The circulatory system is essential for the maintenance of tissue homeostasis, for carrying nutrients and endocrine signals, for leukocyte trafficking, removing waste products and promoting tissue repair. However, given its interface with flowing blood, the circulatory system must also sense potential threats and react to danger signals. However, the critical roles played by the vasculature in immune-inflammatory and repair responses may also represent a threat if deregulated. Therefore, protective and homeostatic mechanisms have evolved to ensure vascular integrity. The large arteries, which are intrinsically less plastic than small vessels, have developed specific defence mechanisms, including the creation and maintenance of an immunoprivileged niche within the arterial wall. The vasculitides occur when these protective mechanisms fail, and the subsequent inflammation predisposes to tissue injury within the vascular wall.
The vasculitides affect blood vessels from capillaries to the aorta. The revised Chapel Hill consensus nomenclature divides the diseases into those that predominantly involve either large, medium, or small-vessels. In their various forms, the vasculitides can affect all age groups, with, on occasion, devastating outcomes. The anatomic variability in disease localisation alongside the complex multicellular mechanisms underpinning disease pathogenesis, illustrate the need for multidisciplinary research. Thus, the anti-neutrophil cytoplasmic antibody-associated vasculitides (AAV) most commonly involve arterioles and small arteries. Antibody-mediated activation of neutrophils and monocytes plays a central role in the vascular injury observed. In the large vessel vasculitides, Takayasu arteritis and giant cell arteritis, vascular dendritic cell activation represents an early step in pathogenesis, predisposing to T-cell activation, local cytokine release and vascular inflammation. The arterial wall lesions include macrophages and lymphoid cells and occasional multi-nucleated giant cells. The persistent arterial inflammation predisposes to the narrowing and occlusion of arteries.
In addition to the role of genetics, genomics, molecular and cell biology, proteomics, metabolomics and immunology, the importance of vascular injury implies a need for other research disciplines. The Centre will seek to investigate novel, dynamic, non-invasive anatomical and metabolic imaging approaches. In addition to Natural Sciences and Chemistry’s role in basic biology and novel treatment target discovery, the bioengineering strengths within Imperial College will play an important role in developing platforms for multicellular tissue studies, in the investigation of the impact of changes in arterial anatomy on blood flow and tissue perfusion and in the generation of point-of-care devices.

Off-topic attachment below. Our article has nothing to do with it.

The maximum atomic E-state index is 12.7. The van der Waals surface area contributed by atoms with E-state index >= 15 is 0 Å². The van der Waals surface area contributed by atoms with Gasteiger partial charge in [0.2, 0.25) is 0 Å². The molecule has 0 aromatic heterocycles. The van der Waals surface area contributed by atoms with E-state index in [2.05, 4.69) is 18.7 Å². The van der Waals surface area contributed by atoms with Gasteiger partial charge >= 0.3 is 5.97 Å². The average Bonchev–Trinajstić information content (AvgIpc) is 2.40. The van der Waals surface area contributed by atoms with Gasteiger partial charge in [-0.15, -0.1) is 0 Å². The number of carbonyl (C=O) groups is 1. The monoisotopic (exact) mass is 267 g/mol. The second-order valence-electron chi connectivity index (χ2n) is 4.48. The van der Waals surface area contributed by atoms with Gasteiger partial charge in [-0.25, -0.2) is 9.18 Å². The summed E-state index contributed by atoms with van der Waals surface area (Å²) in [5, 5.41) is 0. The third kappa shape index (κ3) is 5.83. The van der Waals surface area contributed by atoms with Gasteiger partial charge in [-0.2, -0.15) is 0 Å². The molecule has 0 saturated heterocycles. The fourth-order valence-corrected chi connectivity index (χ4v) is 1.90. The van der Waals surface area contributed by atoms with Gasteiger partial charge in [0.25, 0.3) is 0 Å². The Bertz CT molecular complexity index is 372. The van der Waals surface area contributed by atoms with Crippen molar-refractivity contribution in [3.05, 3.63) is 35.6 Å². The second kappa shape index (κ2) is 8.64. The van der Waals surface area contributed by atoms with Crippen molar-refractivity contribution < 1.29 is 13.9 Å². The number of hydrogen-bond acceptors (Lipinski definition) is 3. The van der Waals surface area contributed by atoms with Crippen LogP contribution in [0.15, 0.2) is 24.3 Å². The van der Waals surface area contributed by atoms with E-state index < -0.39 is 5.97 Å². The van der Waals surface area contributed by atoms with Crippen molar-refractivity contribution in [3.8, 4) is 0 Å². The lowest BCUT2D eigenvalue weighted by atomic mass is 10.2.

Links to research themes
Application of data science, genomics and machine learning
Rapid advances in ‘big data’ analysis proteomics, metabolomics, transcriptomics, genomics, artificial intelligence and machine learning offer huge potential to vasculitis research. This work has begun within the Centre and is an area we are very keen to pursue further with collaborators.
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Targeting novel pathogenic pathways
The multidisciplinary research focus of the Centre brings together basic molecular scientists, bioengineers, chemists, immunologists, pathologists and clinical scientists ideally placed to investigate the multicellular nature of vasculitis disease pathogenesis. Identification and interrogation of cellular signalling pathways driving both pathogenic and protective mechanisms in vasculitis, with the ultimate aim of exploiting them for therapeutic purposes, represents a central research goal for the Centre.
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